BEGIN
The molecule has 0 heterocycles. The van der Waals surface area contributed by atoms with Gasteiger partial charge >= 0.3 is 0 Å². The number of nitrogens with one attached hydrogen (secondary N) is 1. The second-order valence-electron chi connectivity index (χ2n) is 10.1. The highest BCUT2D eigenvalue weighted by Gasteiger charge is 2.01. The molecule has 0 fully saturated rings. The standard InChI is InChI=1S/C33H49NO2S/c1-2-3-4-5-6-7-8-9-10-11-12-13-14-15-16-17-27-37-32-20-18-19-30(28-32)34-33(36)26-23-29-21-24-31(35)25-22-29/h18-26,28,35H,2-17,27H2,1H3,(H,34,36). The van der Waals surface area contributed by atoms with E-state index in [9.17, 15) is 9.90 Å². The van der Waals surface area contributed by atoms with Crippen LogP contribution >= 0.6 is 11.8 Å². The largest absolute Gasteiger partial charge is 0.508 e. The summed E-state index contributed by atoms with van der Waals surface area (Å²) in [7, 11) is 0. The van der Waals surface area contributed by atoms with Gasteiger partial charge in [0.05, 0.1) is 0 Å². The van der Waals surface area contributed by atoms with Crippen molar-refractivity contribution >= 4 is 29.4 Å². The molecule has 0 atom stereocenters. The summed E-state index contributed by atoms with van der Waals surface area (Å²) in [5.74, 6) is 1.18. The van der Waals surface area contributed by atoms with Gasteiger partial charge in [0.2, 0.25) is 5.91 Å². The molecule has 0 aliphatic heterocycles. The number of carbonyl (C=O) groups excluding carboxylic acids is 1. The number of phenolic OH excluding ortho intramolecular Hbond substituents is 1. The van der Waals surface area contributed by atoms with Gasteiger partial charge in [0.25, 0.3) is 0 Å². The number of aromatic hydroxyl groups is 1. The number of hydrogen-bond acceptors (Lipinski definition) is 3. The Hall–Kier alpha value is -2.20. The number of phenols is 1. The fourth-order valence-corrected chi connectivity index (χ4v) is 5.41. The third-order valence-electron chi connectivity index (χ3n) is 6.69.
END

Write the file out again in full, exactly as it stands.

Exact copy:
The molecule has 0 heterocycles. The van der Waals surface area contributed by atoms with Gasteiger partial charge >= 0.3 is 0 Å². The number of nitrogens with one attached hydrogen (secondary N) is 1. The second-order valence-electron chi connectivity index (χ2n) is 10.1. The highest BCUT2D eigenvalue weighted by Gasteiger charge is 2.01. The molecule has 0 fully saturated rings. The standard InChI is InChI=1S/C33H49NO2S/c1-2-3-4-5-6-7-8-9-10-11-12-13-14-15-16-17-27-37-32-20-18-19-30(28-32)34-33(36)26-23-29-21-24-31(35)25-22-29/h18-26,28,35H,2-17,27H2,1H3,(H,34,36). The van der Waals surface area contributed by atoms with E-state index in [9.17, 15) is 9.90 Å². The van der Waals surface area contributed by atoms with Crippen LogP contribution >= 0.6 is 11.8 Å². The largest absolute Gasteiger partial charge is 0.508 e. The summed E-state index contributed by atoms with van der Waals surface area (Å²) in [7, 11) is 0. The van der Waals surface area contributed by atoms with Gasteiger partial charge in [0.05, 0.1) is 0 Å². The van der Waals surface area contributed by atoms with Crippen molar-refractivity contribution >= 4 is 29.4 Å². The molecule has 0 atom stereocenters. The summed E-state index contributed by atoms with van der Waals surface area (Å²) in [5.74, 6) is 1.18. The van der Waals surface area contributed by atoms with Gasteiger partial charge in [0.2, 0.25) is 5.91 Å². The molecule has 0 aliphatic heterocycles. The number of carbonyl (C=O) groups excluding carboxylic acids is 1. The number of phenolic OH excluding ortho intramolecular Hbond substituents is 1. The van der Waals surface area contributed by atoms with Gasteiger partial charge in [0.25, 0.3) is 0 Å². The number of aromatic hydroxyl groups is 1. The number of hydrogen-bond acceptors (Lipinski definition) is 3. The Hall–Kier alpha value is -2.20. The number of phenols is 1. The fourth-order valence-corrected chi connectivity index (χ4v) is 5.41. The third-order valence-electron chi connectivity index (χ3n) is 6.69.